If you paint with black you’ll reveal the content on the layer below the current layer – in this case the color layer. You might like to think of it as poking a hole in the top layer so that you can see part of the layer below.

If you paint with a shade of gray you’ll be seeing part of the layer below and part of the current layer. The hole that you’re punching through the top layer will be semitransparent.

Bring back the color

To work on this image, select the brush tool and select a small brush with a hardness of around 75%. Make sure black is set as the foreground color and click on the white mask thumbnail in the Layers palette to target the mask. It should have a border around it as in this image:

Photoshop masks 101 step7

Now paint on the photo over the areas that you want to bring back color in. Instead of seeing black paint on your image as you might expect to see, you will see the color coming back.

Photoshop masks 101 step8

Look at the mask thumbnail in the Layers palette and notice it has some black markings in it where you painted on the image.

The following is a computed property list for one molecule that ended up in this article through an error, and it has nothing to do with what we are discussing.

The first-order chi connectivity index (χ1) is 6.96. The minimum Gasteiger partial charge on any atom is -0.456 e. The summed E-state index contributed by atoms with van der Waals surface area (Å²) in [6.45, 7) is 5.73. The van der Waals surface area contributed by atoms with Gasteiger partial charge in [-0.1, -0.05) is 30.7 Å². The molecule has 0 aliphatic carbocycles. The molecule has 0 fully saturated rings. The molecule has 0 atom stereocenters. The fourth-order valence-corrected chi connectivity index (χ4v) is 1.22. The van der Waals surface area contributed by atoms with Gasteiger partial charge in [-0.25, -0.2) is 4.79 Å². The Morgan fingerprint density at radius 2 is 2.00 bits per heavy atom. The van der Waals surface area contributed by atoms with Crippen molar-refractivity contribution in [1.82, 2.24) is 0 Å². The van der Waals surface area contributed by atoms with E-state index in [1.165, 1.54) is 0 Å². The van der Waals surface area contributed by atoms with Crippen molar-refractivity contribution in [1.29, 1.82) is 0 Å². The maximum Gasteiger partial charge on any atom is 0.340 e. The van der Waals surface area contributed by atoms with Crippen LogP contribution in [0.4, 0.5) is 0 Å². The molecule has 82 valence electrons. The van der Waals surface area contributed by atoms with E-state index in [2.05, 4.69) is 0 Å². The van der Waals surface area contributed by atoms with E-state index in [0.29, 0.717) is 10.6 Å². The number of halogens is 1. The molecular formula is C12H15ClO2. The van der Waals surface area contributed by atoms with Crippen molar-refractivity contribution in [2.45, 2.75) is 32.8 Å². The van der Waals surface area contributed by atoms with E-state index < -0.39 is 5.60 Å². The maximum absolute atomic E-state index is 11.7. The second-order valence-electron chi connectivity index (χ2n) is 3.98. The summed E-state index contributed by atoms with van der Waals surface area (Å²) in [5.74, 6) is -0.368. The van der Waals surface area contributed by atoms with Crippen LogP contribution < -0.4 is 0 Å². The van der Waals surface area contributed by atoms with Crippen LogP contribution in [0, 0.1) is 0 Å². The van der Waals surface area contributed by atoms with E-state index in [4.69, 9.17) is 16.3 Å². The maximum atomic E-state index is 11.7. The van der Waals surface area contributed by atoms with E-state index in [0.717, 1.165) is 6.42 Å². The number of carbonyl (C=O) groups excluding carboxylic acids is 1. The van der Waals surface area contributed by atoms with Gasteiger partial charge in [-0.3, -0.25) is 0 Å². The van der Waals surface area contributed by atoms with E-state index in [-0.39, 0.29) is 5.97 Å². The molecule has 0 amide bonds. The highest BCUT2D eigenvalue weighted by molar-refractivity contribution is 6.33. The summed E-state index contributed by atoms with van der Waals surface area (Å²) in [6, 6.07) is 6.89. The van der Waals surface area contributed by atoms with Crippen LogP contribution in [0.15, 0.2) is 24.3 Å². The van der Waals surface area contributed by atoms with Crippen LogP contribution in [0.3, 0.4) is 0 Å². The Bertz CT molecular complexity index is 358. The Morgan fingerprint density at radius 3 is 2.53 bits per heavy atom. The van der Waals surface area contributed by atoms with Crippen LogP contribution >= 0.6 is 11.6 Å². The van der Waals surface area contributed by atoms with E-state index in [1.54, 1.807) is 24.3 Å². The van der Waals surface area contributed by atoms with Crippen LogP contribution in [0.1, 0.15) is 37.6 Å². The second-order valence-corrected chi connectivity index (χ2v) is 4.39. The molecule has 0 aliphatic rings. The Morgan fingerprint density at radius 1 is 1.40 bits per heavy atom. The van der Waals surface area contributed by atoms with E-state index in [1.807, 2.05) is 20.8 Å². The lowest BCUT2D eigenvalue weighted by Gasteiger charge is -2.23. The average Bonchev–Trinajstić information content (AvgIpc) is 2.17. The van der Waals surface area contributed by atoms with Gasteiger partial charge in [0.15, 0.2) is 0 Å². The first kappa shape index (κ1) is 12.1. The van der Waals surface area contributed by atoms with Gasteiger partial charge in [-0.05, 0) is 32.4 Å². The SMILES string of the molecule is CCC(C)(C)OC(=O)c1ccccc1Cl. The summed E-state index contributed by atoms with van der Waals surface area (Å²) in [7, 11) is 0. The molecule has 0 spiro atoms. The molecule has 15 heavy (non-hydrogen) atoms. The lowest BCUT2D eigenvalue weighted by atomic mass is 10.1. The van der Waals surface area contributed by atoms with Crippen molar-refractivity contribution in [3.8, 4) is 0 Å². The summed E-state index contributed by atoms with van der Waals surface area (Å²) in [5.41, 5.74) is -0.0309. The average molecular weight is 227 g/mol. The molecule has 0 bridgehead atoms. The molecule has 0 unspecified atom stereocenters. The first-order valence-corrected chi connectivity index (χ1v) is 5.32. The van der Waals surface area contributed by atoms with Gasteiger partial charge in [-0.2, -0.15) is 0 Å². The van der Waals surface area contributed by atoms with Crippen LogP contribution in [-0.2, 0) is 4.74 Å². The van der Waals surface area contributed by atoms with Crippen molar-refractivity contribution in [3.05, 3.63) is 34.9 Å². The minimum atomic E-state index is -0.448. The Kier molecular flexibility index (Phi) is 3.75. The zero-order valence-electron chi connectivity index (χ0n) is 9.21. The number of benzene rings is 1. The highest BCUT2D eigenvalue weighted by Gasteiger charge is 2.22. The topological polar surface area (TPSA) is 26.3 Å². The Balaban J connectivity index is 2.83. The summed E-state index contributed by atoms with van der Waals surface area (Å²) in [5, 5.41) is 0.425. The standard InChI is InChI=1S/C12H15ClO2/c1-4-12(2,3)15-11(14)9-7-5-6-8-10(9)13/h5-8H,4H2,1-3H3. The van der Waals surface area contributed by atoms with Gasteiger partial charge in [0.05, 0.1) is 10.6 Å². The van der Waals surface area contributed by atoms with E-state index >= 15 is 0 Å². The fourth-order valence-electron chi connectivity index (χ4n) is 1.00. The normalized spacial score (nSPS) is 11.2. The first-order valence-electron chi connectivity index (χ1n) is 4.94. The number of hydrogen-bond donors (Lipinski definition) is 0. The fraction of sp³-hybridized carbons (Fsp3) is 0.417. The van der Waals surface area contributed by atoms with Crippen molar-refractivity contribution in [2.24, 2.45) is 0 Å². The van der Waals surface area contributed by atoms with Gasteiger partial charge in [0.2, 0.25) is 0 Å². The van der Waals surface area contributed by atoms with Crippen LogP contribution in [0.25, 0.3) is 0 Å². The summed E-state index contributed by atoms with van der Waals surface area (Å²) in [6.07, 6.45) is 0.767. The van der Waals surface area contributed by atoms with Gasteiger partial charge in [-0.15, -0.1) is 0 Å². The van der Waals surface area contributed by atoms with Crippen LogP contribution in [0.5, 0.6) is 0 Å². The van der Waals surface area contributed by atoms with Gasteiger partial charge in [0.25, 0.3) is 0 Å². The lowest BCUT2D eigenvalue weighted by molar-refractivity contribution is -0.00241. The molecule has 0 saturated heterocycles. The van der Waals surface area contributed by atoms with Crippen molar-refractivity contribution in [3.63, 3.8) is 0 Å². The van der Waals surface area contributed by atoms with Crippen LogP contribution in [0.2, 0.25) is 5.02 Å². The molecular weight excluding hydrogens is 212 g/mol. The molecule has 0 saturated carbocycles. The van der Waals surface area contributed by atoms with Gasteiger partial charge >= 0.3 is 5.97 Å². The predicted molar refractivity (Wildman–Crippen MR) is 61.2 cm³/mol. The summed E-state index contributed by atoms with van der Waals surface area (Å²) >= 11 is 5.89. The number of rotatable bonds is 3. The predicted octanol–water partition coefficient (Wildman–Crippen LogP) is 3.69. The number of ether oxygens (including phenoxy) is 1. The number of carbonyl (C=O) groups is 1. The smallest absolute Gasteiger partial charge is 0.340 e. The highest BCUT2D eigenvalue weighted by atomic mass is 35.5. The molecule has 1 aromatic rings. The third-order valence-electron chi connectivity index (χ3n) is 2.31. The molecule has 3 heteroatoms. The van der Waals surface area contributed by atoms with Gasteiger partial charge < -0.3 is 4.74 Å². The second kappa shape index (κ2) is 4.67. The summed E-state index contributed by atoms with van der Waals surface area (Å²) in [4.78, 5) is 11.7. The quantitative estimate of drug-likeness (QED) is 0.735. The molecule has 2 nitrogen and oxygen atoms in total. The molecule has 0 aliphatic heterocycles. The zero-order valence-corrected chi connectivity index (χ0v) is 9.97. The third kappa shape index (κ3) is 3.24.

If you make a mistake and paint back too much color, switch the paint color so that you are painting with white and paint out the areas that you want to return to black and white.


If you are working with a mask and find that the brush is painting black or white paint on your image it is because the image thumbnail is selected in the Layers palette and not the mask thumbnail. When you select the mask thumbnail it will have a small white border around it so you can tell it is active and selected.

The benefit of using a mask for this type of effect is that you can paint the effect on or off the image as desired. This gives you a lot more flexibility in editing your image. While this is a very simple example it does give you a starting point for learning to use masks in your photo editing.

When you save this photo, save it as a psd format file if you want to be able to come back later and adjust the mask – the psd format saves layers and layer masks.

If you are familiar with using Adjustment Layers in Photoshop you could apply this effect using an adjustment layer to desaturate the image and paint on the Adjustment Layer’s mask to bring the detail back. If you are not familiar with using Adjustment Layers then the process that I have outlined will give you the same results but just a different way of achieving it.

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Helen Bradley is a Lifestyle journalist who divides her time between the real and digital worlds, picking the best from both. She writes and produces video instruction for Photoshop and digital photography for magazines and online providers world wide. She has also written four books on photo crafts and blogs at